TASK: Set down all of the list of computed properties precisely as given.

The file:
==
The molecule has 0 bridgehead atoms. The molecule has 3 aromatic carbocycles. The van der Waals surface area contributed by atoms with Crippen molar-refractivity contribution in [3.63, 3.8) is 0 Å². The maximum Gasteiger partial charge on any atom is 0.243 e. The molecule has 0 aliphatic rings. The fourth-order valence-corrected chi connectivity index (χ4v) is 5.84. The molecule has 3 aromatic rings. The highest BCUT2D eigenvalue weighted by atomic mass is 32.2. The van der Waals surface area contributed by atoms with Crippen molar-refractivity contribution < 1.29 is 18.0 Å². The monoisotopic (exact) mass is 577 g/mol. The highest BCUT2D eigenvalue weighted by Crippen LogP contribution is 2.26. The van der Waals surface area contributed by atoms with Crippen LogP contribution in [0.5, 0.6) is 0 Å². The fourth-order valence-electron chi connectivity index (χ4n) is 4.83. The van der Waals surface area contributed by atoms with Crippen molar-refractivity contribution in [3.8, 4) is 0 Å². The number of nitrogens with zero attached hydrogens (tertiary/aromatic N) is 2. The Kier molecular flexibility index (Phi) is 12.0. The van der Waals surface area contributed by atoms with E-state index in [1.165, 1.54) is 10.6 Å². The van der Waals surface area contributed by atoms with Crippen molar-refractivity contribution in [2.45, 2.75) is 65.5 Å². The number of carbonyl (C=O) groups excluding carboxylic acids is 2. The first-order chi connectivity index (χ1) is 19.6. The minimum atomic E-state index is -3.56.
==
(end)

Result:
The molecule has 0 bridgehead atoms. The molecule has 3 aromatic carbocycles. The van der Waals surface area contributed by atoms with Crippen molar-refractivity contribution in [3.63, 3.8) is 0 Å². The maximum Gasteiger partial charge on any atom is 0.243 e. The molecule has 0 aliphatic rings. The fourth-order valence-corrected chi connectivity index (χ4v) is 5.84. The molecule has 3 aromatic rings. The highest BCUT2D eigenvalue weighted by atomic mass is 32.2. The van der Waals surface area contributed by atoms with Crippen molar-refractivity contribution < 1.29 is 18.0 Å². The monoisotopic (exact) mass is 577 g/mol. The highest BCUT2D eigenvalue weighted by Crippen LogP contribution is 2.26. The van der Waals surface area contributed by atoms with Crippen LogP contribution in [0.5, 0.6) is 0 Å². The fourth-order valence-electron chi connectivity index (χ4n) is 4.83. The van der Waals surface area contributed by atoms with Crippen molar-refractivity contribution in [3.8, 4) is 0 Å². The number of nitrogens with zero attached hydrogens (tertiary/aromatic N) is 2. The Kier molecular flexibility index (Phi) is 12.0. The van der Waals surface area contributed by atoms with E-state index in [1.165, 1.54) is 10.6 Å². The van der Waals surface area contributed by atoms with Crippen molar-refractivity contribution in [2.45, 2.75) is 65.5 Å². The number of carbonyl (C=O) groups excluding carboxylic acids is 2. The first-order chi connectivity index (χ1) is 19.6. The minimum atomic E-state index is -3.56.